Review of: Une Laïcité ‘Légitme’: La France et ses religions d’État. [“‘Legimiate’Laicité: France and its state religions.”]  By Raphaël Liogier. Paris: Entre Nous, 2006. In Contemporary Sociology 39 (3): pp.319-210. 2010. Click here to see this review.

Review of: Across Generations: Immigrant Families in America. By Nancy Foner (ed.) New York: New York University Press, 2009. In Contemporary Sociology 39 (1): pp. 33-35. 2010 Click here to see this review.

Review of: Sacred Assemblies and Civic Engagement: How Religion Matters for America’s Newest Immigrants. New Brunswick: Rutgers University Press, 2007. By Fred Kniss and Paul D. Numrich. Reviewed for Social Forces. Forthcoming, 2010

More

Teaching

Princeton Theological Seminary (2016-Present)

  • Religion, Resilience and Vulnerability. (Fall 2016)
  • Monastic Traditions and Christian Spiritualties (Mentorship Group, Fall 2016 and Spring 2017).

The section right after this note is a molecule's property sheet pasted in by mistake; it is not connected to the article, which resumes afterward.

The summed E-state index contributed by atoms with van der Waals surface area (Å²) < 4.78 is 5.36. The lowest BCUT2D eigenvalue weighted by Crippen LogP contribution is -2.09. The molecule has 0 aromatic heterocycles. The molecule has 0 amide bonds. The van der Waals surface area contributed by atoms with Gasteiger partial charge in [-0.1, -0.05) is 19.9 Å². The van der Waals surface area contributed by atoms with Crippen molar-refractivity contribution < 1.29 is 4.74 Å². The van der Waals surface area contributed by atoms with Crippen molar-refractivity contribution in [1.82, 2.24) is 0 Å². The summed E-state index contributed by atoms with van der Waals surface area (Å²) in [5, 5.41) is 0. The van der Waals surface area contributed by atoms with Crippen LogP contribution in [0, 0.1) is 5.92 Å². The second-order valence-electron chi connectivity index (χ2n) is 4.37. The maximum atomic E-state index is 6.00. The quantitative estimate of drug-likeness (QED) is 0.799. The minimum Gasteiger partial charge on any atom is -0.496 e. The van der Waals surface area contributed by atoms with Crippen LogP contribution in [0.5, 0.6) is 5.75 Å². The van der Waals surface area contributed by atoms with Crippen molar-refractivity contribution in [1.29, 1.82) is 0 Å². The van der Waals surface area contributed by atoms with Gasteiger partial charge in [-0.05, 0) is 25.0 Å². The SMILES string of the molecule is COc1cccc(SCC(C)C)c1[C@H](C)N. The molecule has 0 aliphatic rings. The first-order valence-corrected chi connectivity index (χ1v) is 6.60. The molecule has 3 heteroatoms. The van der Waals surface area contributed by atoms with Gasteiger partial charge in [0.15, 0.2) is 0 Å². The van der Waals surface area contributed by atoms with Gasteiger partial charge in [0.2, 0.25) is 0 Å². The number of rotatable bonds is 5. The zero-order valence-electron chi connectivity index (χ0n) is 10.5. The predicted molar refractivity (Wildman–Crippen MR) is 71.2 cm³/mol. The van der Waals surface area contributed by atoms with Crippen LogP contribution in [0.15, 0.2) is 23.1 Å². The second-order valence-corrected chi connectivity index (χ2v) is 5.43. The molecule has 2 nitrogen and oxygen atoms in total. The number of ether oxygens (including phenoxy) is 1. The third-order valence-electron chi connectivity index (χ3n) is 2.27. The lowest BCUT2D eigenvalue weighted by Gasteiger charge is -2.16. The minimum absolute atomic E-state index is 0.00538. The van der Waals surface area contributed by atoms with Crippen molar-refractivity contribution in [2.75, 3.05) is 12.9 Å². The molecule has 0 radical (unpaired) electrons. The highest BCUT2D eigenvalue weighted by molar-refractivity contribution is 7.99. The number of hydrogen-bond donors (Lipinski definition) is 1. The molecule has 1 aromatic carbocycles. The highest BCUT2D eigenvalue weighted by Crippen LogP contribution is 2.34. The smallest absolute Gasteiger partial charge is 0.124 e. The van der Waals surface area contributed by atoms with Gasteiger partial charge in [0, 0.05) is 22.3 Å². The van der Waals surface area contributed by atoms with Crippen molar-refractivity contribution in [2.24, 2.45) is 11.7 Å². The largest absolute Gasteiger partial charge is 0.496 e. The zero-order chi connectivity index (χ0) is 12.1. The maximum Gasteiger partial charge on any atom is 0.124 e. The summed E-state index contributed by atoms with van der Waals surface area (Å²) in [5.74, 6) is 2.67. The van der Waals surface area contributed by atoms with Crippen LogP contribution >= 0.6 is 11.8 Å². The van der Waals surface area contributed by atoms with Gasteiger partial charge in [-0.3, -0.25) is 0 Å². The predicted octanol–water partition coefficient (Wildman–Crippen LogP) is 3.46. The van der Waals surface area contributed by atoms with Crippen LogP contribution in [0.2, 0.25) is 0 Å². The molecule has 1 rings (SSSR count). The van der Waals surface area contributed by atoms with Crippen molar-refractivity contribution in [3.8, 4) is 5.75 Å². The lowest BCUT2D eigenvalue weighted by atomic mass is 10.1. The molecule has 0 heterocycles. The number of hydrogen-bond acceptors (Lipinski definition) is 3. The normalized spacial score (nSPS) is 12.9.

• Christianity in Cuba (Travel Course, January 2017).
  • Philosophy of Social Science (Spring 2017).
More

Women Can’t Have it All, but We Could Have it Better

On June 27, 2012, I published this post on the Black, White and Gray blog hosted by Patheos, the first post in a series on Women and Work. “I congratulate Princeton Professor and former Dean Anne Marie Slaughter for her frank piece published in the Atlantic...
Read More

Theodicy at Notre Dame d’Haiti, Miami, March 2010

In March 2010, I visited Notre Dame d’Haiti Catholic Church in Miami’s neighborhood called Little Haiti, where I did fieldwork for my book. I had the opportunity to attend Mass at Notre Dame with other academics who are members of the Congregational...
Read More

What do We Pray For?

On October 19, 2011, I published a piece for Patheos on the Black, White and Gray blog entitled:  What Do we Pray for? “So one day, I finally asked a woman I had been helping tutor English to, who I call Julia in my book, “Julia, what do you ask for when you...
Read More

Goodbye, Robert Bellah